The Internet Systems Consortium (ISC) announced on Tuesday the release of BIND 9.10.2-P3 and BIND 9.9.7-P2. The updates for the popular Domain Name System (DNS) software address a critical denial-of-service (DoS) vulnerability that affects almost all BIND servers.
The remotely exploitable vulnerability (CVE-2015-5477) involves an error in the handling of TKEY record queries. An attacker can use a specially crafted DNS request packet to trigger a REQUIRE assertion failure and cause BIND to exit.
The security bug reported by Jonathan Foote affects BIND 9.1.0 through 9.8.x, BIND 9.9.0 through 9.9.7-P1, and BIND 9.10.0 through 9.10.2-P2. The vulnerability affects both recursive and authoritative servers, and it cannot be mitigated by access control lists (ACLs) or configuration options because the vulnerable code is triggered early in the handling of the packet.
The vulnerability has been rated “critical” because it affects almost all BIND servers, not just ones that have been configured in a certain manner. Furthermore. there are no workarounds for this problem.
“The practical effect of this is that this bug is difficult to defend against (except by patching, which is completely effective) and will not be particularly difficult to reverse-engineer,” explained Michael McNally of the ISC. “I have already been told by one expert that they have successfully reverse-engineered an attack kit from what has been divulged and from analyzing the code changes, and while I have complete confidence that the individual who told me this is not intending to use his kit in a malicious manner, there are others who will do so who may not be far behind.”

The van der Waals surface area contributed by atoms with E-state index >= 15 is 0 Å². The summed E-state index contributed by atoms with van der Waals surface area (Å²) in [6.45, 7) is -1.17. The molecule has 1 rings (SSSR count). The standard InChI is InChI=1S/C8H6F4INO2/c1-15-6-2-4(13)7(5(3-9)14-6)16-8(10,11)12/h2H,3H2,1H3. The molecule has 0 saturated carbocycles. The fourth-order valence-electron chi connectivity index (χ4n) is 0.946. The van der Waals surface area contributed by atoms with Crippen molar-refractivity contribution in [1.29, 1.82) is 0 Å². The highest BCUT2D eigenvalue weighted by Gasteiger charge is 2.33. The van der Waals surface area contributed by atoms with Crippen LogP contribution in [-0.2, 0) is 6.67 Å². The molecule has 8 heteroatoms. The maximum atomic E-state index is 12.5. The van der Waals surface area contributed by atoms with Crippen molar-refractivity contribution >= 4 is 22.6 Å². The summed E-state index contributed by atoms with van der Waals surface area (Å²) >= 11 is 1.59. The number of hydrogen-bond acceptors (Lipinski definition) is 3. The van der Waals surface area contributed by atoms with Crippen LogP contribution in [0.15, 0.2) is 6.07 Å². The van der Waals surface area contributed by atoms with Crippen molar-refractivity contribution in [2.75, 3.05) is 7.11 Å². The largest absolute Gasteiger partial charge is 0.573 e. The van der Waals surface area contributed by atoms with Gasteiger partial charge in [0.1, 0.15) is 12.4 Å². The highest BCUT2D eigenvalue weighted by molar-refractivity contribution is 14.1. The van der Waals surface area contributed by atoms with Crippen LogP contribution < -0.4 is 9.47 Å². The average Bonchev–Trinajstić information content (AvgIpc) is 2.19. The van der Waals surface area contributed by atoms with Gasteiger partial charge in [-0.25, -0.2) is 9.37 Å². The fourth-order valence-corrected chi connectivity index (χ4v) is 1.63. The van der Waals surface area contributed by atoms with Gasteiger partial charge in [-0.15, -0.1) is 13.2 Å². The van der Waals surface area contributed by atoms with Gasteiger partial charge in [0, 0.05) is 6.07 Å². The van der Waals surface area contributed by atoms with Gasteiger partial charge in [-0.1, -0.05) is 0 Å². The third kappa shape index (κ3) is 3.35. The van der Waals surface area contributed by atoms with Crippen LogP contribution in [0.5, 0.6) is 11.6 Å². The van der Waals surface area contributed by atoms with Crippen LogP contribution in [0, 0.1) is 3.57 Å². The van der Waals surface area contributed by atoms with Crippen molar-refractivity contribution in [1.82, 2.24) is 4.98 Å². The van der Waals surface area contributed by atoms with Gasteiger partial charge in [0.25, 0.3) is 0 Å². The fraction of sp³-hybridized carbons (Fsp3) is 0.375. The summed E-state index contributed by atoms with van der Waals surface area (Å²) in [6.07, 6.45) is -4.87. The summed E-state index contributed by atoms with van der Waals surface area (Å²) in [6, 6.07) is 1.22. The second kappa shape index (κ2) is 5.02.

Users are advised to install BIND 9.10.2-P3 or BIND 9.9.7-P2 as soon as possible. Amazon, Red Hat and others have already taken steps to protect their customers against potential attacks.
ISC has announced that BIND 9.9 (Extended Support Version) will be supported until June 2017. The end of life for BIND 9.10 has not been determined yet but support will not end before BIND 9.12.0 has been released for 6 months.